Sutherland slams Europe's reponse to migrant crisis
The UN special representative for international migration Peter Sutherland yesterday accused Britain of preparing to adopt a morally unacceptable position if it turns its back on the refugee crisis in Europe.
"This is not a transient issue. It challenges the moral fabric of the societies we live in. To think, to be told, that your country can in some way isolate itself from the crisis is insane. It's completely wrong," said the former Irish attorney-general and chairman of the London School of Economics.
"Are we going to allow refugees to stand in freezing rivers at our borders this winter, to live in freezing tents with their children?"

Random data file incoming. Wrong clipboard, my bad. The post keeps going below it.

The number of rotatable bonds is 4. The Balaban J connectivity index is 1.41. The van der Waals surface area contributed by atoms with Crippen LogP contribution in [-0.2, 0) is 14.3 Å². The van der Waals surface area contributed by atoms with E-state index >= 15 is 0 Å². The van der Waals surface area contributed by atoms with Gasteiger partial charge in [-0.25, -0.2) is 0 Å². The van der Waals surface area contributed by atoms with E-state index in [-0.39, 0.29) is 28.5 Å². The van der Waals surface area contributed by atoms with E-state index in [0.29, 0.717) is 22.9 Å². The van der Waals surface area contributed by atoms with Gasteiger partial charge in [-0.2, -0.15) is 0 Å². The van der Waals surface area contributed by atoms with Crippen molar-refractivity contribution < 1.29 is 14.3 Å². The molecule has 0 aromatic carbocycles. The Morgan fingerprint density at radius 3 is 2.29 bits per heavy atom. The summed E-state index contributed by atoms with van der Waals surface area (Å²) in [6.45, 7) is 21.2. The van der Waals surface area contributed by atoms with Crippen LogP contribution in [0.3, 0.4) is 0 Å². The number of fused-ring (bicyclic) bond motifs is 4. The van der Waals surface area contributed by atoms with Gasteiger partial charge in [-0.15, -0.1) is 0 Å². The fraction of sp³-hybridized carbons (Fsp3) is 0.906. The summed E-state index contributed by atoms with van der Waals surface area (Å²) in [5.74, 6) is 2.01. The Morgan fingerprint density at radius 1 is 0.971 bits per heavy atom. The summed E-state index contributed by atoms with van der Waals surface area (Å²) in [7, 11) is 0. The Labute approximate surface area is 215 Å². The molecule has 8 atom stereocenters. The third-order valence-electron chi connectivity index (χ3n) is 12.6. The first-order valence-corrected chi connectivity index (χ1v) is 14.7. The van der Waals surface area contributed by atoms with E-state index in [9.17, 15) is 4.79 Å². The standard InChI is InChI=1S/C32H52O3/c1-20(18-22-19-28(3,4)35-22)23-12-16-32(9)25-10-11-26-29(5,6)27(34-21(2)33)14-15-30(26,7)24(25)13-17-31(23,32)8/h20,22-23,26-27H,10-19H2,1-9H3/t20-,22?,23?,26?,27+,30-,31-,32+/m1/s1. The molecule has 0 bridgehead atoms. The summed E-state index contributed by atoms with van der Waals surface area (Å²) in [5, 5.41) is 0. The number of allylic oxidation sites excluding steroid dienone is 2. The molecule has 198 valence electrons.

Speaking after the European Commission estimated that more than three million more people are expected to arrive in the EU by the end of next year and that those numbers are not expected to diminish until 2017, Sutherland said the EC had mechanisms to deal with the crisis, but that the humanitarian response had been woefully inadequate.
"If the national debate is all around the negatives, keeping people out, then of course it's going to be polarised and xenophobic," he said. "This is not me having an Anglophobic rant. Right across Europe the evidence is that migration makes a positive contribution, not a negative one. Migrants contribute far more than they take out and they are necessary to keep a balance between retirees and workers."
Sutherland has been scathing of the language of "racism and xenophobia" used by the British PM David Cameron and other heads of state, criticising them for dismissing the plight of those they called "economic migrants".